If you have heavy-duty storage needs, a RAID (Redundant Array of Independent Disks) is the most cost-effective, mind-easing solution, though it can be a major pain to set up. A RAID is two or more hard drives linked together to function as a single storage device, providing greater capacity, better performance, and automated backups (depending on how it’s configured). You can build a RAID yourself or buy a preconfigured one.
RAIDs come in different levels. In a striped array (RAID level 0), multiple drives work in parallel to eke out the best possible performance and provide a combined storage capacity (good for video production); however, this type of RAID provides no backup protection-you’ll lose all your data if one disk fails. A mirrored array (RAID level 1) provides very fast read times (it can read multiple drives at once) and real-time backup; it writes the same data across all disks simultaneously, so if one goes down, nothing is lost. But your total capacity is half the amount of the total capacity of all the drives. (For example, if you have a pair of 500GB drives in a RAID 1, you get only 500GB of total storage.) RAID level 5 uses parity, which provides data redundancy and better storage capabilities than RAID 1’s plain mirroring, splitting data across three or more disks, so if one goes down, your files are re-created from the remaining disks.
Desktop RAID buying advice
Drive Enclosure People who want to configure their own RAIDs will find enclosures that provide anywhere from two empty drive bays to more than eight. When you’re selecting hard-drive mechanisms to fill the bays, use identical capacities and rotation speeds. If you can’t afford a moment of downtime, look for an enclosure that supports hot swapping, which lets you replace a drive without powering down.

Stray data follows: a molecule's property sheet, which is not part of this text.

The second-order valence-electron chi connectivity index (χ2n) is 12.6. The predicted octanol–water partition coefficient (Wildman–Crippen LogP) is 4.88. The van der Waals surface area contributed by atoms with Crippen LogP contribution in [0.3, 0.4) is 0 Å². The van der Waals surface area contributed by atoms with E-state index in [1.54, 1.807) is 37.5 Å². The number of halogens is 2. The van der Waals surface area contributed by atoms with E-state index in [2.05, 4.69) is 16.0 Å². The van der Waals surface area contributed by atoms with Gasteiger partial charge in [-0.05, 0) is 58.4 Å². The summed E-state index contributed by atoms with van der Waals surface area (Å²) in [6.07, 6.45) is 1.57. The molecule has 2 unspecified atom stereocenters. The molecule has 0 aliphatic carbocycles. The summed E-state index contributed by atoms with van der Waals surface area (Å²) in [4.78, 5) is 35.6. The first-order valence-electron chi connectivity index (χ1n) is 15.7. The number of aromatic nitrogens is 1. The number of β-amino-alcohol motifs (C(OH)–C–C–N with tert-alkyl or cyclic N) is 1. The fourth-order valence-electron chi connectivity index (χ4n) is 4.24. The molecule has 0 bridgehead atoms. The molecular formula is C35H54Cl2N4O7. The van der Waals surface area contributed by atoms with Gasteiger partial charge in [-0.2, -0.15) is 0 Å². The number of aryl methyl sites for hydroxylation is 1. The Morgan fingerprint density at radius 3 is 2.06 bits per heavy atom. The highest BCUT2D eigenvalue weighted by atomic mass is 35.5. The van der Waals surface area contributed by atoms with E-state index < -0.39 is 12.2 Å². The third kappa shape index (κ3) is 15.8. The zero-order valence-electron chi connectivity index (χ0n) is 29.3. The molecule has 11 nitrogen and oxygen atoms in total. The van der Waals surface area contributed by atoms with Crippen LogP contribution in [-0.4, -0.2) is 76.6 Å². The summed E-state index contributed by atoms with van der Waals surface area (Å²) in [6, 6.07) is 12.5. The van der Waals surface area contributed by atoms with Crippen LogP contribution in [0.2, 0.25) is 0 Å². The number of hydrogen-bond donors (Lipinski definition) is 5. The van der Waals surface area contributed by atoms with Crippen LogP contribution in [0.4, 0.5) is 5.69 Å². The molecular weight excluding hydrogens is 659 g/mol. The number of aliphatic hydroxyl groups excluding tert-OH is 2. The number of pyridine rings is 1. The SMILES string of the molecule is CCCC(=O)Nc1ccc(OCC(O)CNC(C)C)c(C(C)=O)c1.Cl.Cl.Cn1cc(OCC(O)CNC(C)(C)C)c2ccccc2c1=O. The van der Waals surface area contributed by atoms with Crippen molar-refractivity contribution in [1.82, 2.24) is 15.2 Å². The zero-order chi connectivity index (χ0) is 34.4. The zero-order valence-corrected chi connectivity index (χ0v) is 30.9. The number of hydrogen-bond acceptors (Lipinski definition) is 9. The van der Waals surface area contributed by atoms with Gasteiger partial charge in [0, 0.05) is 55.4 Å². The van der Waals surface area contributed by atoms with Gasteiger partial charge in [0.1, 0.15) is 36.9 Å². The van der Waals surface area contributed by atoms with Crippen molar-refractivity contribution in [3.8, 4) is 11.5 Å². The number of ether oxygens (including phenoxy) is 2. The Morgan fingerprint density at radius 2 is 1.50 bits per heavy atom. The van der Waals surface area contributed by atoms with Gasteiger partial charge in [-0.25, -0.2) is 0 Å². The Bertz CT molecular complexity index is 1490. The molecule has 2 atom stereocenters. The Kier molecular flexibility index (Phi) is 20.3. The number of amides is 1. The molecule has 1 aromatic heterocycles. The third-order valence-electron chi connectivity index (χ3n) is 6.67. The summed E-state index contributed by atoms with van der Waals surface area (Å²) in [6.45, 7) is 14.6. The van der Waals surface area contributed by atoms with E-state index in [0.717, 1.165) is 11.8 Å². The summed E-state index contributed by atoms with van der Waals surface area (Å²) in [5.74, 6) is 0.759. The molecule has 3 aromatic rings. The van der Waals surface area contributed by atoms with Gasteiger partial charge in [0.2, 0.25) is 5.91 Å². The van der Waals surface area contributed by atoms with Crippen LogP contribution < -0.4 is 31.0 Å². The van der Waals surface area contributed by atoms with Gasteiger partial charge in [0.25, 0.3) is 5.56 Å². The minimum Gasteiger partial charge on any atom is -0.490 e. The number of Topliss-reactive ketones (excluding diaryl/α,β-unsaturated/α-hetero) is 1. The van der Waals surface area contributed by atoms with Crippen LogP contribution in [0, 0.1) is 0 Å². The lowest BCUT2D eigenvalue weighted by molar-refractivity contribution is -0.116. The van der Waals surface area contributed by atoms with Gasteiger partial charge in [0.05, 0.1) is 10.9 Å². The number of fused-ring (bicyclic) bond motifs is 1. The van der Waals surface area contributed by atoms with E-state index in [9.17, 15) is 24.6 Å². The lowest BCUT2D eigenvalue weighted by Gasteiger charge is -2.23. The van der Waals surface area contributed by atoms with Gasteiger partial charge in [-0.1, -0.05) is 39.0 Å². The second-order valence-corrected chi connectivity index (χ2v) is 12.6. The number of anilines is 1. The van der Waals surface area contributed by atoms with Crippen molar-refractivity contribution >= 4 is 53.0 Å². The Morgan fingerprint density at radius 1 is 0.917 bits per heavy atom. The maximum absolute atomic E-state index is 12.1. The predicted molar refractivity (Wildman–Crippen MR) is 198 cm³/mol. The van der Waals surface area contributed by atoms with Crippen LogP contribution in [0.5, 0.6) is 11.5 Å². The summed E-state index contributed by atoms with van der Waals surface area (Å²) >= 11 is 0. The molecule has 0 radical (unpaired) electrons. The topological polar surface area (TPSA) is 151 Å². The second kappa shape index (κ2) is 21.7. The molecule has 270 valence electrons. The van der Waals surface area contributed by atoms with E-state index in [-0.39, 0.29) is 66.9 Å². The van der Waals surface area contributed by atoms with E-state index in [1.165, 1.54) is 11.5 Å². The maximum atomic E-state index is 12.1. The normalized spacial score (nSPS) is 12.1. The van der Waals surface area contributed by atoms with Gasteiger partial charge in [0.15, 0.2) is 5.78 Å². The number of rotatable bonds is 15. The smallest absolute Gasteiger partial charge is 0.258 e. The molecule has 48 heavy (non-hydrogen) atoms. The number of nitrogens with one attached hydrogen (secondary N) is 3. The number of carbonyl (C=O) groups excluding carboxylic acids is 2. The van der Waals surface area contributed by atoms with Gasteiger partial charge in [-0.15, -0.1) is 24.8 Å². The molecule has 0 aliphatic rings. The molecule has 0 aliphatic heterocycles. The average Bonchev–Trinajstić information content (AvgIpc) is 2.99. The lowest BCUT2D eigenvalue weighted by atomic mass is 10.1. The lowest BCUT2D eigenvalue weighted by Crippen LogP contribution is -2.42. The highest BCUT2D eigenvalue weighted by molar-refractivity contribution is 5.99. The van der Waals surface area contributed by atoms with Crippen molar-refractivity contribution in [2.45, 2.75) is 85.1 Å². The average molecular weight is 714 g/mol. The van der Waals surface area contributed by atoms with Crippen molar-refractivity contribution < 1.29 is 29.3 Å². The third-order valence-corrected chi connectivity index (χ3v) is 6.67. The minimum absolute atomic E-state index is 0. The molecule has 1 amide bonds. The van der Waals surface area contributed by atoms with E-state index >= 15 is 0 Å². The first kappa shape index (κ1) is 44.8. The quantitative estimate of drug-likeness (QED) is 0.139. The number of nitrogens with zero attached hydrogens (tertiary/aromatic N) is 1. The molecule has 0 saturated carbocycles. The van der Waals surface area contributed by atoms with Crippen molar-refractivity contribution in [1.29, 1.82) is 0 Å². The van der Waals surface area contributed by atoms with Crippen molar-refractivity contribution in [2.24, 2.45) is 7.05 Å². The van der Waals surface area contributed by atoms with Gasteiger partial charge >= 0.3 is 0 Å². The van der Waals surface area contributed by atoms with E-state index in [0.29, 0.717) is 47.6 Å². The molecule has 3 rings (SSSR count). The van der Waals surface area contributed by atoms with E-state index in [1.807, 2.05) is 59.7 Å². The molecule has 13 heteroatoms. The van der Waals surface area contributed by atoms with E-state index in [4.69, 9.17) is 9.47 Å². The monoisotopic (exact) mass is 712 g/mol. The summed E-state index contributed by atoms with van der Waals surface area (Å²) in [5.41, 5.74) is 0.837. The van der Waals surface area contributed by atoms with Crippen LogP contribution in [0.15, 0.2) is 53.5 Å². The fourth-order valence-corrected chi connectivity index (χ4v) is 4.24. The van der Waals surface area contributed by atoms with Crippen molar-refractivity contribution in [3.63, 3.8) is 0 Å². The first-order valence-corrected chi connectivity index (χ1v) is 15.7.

You can also choose to buy a configured desktop RAID with preinstalled drives. You’ll find double-drive arrays that offer up to 4TB of storage (they’re generally RAID 0 or RAID 1). The disadvantage to these RAIDs is that they sometimes use cases that don’t allow for convenient drive swaps.
Connectivity Desktop RAIDs offer one or a combination of the usual connectivity options: USB 2.0, FireWire 400, FireWire 800, and eSATA. Since performance is usually the motivation for setting up a RAID, steer toward FireWire (FireWire 800 if your Mac supports it); consider getting an eSATA RAID and adding a port to your Mac Pro with an eSATA PCI, PCIe, or PCI-X card; or use an ExpressCard with a MacBook Pro.
Our favorite desktop RAIDs
With the Data Robotics Drobo (Read our full review. [$499 without hard drives (Get best current price for the Data Robotics Drobo); Drobo]), you can mix and match up to four 3.5-inch SATA/SATA II hard drives of any capacity and speed. Drobo automatically reconfigures and rebuilds your disks.
What's unique about the G-Technology G-RAID mini2 SSD is that it's a portable storage device with a pair of solid-state drives that provide fast read speeds. [$1,299 for 256GB (Buy direct from G-Technology); G-Technology]
[Writer, music composer, photographer, and pack rat Kris Fong has archived tens of thousands of files. Now if she could only remember what’s stored where...]
[Editor's note: Updated 4:05PM PST to remove the mouse rating for the G-RAID mini2 SSD. This product is still being tested and has not been reviewed.]